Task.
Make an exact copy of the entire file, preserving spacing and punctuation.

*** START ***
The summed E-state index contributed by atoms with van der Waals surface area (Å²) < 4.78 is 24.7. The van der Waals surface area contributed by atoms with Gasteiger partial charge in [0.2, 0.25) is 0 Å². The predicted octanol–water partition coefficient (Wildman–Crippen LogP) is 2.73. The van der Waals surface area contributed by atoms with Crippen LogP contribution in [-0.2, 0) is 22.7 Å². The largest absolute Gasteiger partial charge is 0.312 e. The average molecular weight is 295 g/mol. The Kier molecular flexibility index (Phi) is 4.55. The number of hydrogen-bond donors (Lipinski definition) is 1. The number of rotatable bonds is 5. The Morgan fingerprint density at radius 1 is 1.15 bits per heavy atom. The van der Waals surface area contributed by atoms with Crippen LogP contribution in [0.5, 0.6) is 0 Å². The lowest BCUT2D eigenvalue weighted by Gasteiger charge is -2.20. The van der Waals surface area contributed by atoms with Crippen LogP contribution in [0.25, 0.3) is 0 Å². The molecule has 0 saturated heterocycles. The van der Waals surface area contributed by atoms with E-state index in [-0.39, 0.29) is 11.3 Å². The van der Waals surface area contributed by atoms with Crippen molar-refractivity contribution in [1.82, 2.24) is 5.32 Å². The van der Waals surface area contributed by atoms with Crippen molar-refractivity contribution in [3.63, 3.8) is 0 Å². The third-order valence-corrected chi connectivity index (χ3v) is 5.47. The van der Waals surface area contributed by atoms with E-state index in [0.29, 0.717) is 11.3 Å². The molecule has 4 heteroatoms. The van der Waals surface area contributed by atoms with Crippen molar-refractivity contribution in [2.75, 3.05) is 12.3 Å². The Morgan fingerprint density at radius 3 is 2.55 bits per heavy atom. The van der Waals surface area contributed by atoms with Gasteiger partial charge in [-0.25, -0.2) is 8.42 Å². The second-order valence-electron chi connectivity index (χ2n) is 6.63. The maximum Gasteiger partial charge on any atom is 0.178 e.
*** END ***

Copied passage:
The summed E-state index contributed by atoms with van der Waals surface area (Å²) < 4.78 is 24.7. The van der Waals surface area contributed by atoms with Gasteiger partial charge in [0.2, 0.25) is 0 Å². The predicted octanol–water partition coefficient (Wildman–Crippen LogP) is 2.73. The van der Waals surface area contributed by atoms with Crippen LogP contribution in [-0.2, 0) is 22.7 Å². The largest absolute Gasteiger partial charge is 0.312 e. The average molecular weight is 295 g/mol. The Kier molecular flexibility index (Phi) is 4.55. The number of hydrogen-bond donors (Lipinski definition) is 1. The number of rotatable bonds is 5. The Morgan fingerprint density at radius 1 is 1.15 bits per heavy atom. The van der Waals surface area contributed by atoms with Crippen LogP contribution in [0.5, 0.6) is 0 Å². The lowest BCUT2D eigenvalue weighted by Gasteiger charge is -2.20. The van der Waals surface area contributed by atoms with Crippen LogP contribution in [0.25, 0.3) is 0 Å². The molecule has 0 saturated heterocycles. The van der Waals surface area contributed by atoms with E-state index in [-0.39, 0.29) is 11.3 Å². The van der Waals surface area contributed by atoms with Crippen molar-refractivity contribution in [1.82, 2.24) is 5.32 Å². The van der Waals surface area contributed by atoms with Crippen molar-refractivity contribution in [3.63, 3.8) is 0 Å². The third-order valence-corrected chi connectivity index (χ3v) is 5.47. The van der Waals surface area contributed by atoms with E-state index in [0.29, 0.717) is 11.3 Å². The molecule has 4 heteroatoms. The van der Waals surface area contributed by atoms with Crippen molar-refractivity contribution in [2.75, 3.05) is 12.3 Å². The Morgan fingerprint density at radius 3 is 2.55 bits per heavy atom. The van der Waals surface area contributed by atoms with Gasteiger partial charge in [-0.25, -0.2) is 8.42 Å². The second-order valence-electron chi connectivity index (χ2n) is 6.63. The maximum Gasteiger partial charge on any atom is 0.178 e.